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Final 10/02/12 Freddie Mac
Frequently Asked Questions on Remedies for Servicer-Related Violations
Announced in Single-Family Seller/Servicer Guide Bulletin 2012-20
October 3, 2012
Question 1: Will there be any change in the notification process for servicing violations?
Answer: Servicers will be notified of any repurchase request in the same way they are notified
today. There are some changes to the notification process for repurchase alternatives.
Please refer to Bulletin 2012-20 for the specific changes.
Additionally, under certain circumstances, Freddie Mac may notify the Servicer
regarding an opportunity to cure a servicing violation. For example, when there is a title
defect discovered post closing, Freddie Mac may provide the Servicer with notice of the
title defect. In such an example, the Servicer may be provided up to 90 days to cure the
title defect; however if the title defect is not cured within the 90 day time frame, the
Servicer will be sent a repurchase request. If an opportunity to cure is provided and the
Servicer does cure the violation for Freddie Mac’s satisfaction, Freddie Mac reserves
the right to require the Servicer to indemnify Freddie Mac for any loss, damage or
expense that it may sustain.
Question 2: What are the possible remedies that the Freddie Mac may utilize for servicing
Answer: The remedy Freddie Mac utilizes in the event of a servicing violation will depend upon
Freddie Mac’s determination of the significance and frequency of the violation, and in
accordance with a consistent framework developed with Fannie Mae at the direction of
FHFA. Since many of the reasons for a violation and the required solutions, may be
unique to the Servicers’ specific operations, Freddie Mac will determine which remedy
to apply based upon the particular facts of the violation and the condition of each
Following a servicing violation, Freddie Mac may impose the remedies set forth in the
Guide, including without limitation, one or more of the following loan level remedies:
1. Request for repurchase;
2. Request for a repurchase alternative (i.e., an indemnification amount, amount to
make Freddie Mac whole, or other loss reimbursement);
3. Assessment of compensatory fees.
Question 3: Am I able to appeal a repurchase or repurchase alternative?
Answer: A responsible party may submit a written appeal within 60 days from the date of the
repurchase or repurchase alternative request letter the party received from Freddie Mac
or within such time frame specified by Freddie Mac. The appeal must include:
A statement of all relevant facts concerning the servicing of the mortgage
A statement of why Freddie Mac should reverse its decision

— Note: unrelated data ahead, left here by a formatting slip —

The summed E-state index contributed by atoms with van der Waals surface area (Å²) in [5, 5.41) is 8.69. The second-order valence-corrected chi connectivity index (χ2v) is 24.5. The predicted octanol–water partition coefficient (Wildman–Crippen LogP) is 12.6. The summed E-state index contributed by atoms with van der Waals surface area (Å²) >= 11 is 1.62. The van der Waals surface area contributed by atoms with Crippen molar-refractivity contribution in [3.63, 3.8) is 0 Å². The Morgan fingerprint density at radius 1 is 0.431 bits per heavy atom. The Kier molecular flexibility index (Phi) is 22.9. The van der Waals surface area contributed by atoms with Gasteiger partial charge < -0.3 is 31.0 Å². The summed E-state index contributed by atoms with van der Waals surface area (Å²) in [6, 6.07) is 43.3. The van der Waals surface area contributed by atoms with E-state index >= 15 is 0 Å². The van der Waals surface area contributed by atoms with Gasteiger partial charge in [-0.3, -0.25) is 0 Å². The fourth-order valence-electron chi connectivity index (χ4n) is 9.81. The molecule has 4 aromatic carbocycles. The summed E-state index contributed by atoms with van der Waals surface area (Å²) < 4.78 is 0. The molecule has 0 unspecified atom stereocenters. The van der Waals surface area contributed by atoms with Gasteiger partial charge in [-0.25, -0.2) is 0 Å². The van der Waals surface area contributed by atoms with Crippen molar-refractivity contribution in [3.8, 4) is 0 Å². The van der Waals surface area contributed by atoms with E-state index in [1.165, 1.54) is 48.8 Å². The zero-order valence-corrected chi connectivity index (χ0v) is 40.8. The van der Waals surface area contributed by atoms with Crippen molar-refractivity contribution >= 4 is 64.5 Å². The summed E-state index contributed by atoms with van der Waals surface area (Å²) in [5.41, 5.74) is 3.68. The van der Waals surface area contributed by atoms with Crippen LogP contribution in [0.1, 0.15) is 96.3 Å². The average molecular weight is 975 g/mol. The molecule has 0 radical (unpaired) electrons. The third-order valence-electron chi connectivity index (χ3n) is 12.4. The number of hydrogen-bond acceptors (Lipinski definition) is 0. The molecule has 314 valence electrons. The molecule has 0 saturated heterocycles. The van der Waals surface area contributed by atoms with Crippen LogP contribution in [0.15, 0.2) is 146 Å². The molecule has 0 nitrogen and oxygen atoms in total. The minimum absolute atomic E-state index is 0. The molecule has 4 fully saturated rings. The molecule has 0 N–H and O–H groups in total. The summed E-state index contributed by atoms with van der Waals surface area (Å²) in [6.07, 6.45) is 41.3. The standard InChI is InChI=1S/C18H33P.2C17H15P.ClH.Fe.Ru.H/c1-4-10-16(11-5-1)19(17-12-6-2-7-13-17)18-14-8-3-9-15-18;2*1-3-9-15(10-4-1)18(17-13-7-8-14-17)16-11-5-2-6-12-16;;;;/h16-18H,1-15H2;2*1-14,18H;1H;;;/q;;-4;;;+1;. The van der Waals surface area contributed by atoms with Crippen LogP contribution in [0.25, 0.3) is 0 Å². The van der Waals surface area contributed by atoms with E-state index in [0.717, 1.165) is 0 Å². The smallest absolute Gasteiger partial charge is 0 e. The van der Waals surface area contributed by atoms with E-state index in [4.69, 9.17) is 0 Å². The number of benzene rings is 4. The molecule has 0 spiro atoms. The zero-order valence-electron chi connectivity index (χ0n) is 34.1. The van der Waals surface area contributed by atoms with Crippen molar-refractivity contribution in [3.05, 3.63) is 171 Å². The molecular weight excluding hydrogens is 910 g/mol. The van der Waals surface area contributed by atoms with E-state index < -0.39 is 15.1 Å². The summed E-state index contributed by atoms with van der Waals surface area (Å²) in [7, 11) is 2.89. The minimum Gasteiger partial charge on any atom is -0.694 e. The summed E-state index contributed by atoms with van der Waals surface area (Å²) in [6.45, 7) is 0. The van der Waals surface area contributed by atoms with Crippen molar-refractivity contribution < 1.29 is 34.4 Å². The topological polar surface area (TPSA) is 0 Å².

Any documentation supporting the basis for the appeal
If the appeal is denied, then the Servicer must repurchase or remit payment, as
applicable, within 15 days of the date of Freddie Mac’s denial letter or within such other
time frame as specified by Freddie Mac. If new material information that was not
available at the time of the first appeal becomes available after submission of the first
appeal, the Servicer may submit an additional appeal of the request within 15 days of
Freddie Mac’s denial. The additional appeal must contain the same information
described above and supported by the new material information. Freddie Mac, in its
sole discretion, will determine whether to consider such additional appeal.
Question 4 When will the new time frames go into effect? How will pending appeals be
Answer: For Freddie Mac loans, the new time frames for appeals for servicing violations will
become immediately effective on January 1, 2013. For any repurchase requests for
servicing violations issued prior to January 1, 2013, Servicers will continue to have 30
days to file an appeal. Servicers will have 60 days to appeal any repurchase or
repurchase alternative request issued after January 1, 2013.
Question 5: Can Freddie Mac provide some examples of how remedies might be imposed?
Answer: Freddie Mac is providing some illustrative examples to help Servicers understand how
Freddie Mac has imposed such remedies in the past and may do so in the future.
However, each breach is unique and the imposition of the remedy would be selected at
the sole discretion of Freddie Mac according to several factors, which could include the
financial strength of the counterparty and its overall performance. The examples below
are intended only for illustrative purposes and do not guarantee that the remedy will be
utilized in all cases for the identified servicing violation.
Example 1: Following are two examples of when Freddie Mac may request repurchase for a
The Servicer completed a modification outside of the Guide requirements and
cannot be accommodated by Freddie Mac’s systems.
The responsible party does not cure a title defect within the 90 day cure or appeal
Indemnification or Make Whole Payment Request
Example 2: Following are two examples of when Freddie Mac may request an indemnification or
make whole payment:
Indemnification: Improper Bidding - Freddie Mac delegates foreclosure sale
bidding to Servicers and provides them with clear bidding instructions and
guidelines. Servicers bidding too high or too low can result in a loss to Freddie Mac.
Improper bidding can negatively affect our deficiency rights or result in reduced
Make Whole Payment: Ineligible borrower/mortgage on a short sale – Both Freddie
Mac and HAFA short sales have clear borrower, property and mortgage eligibility
requirements. A Servicer’s failure to comply with these requirements may expose
Freddie Mac to additional losses. Freddie Mac may also require Servicers to repay
any loss mitigation incentives previously paid to the Servicer by Freddie Mac.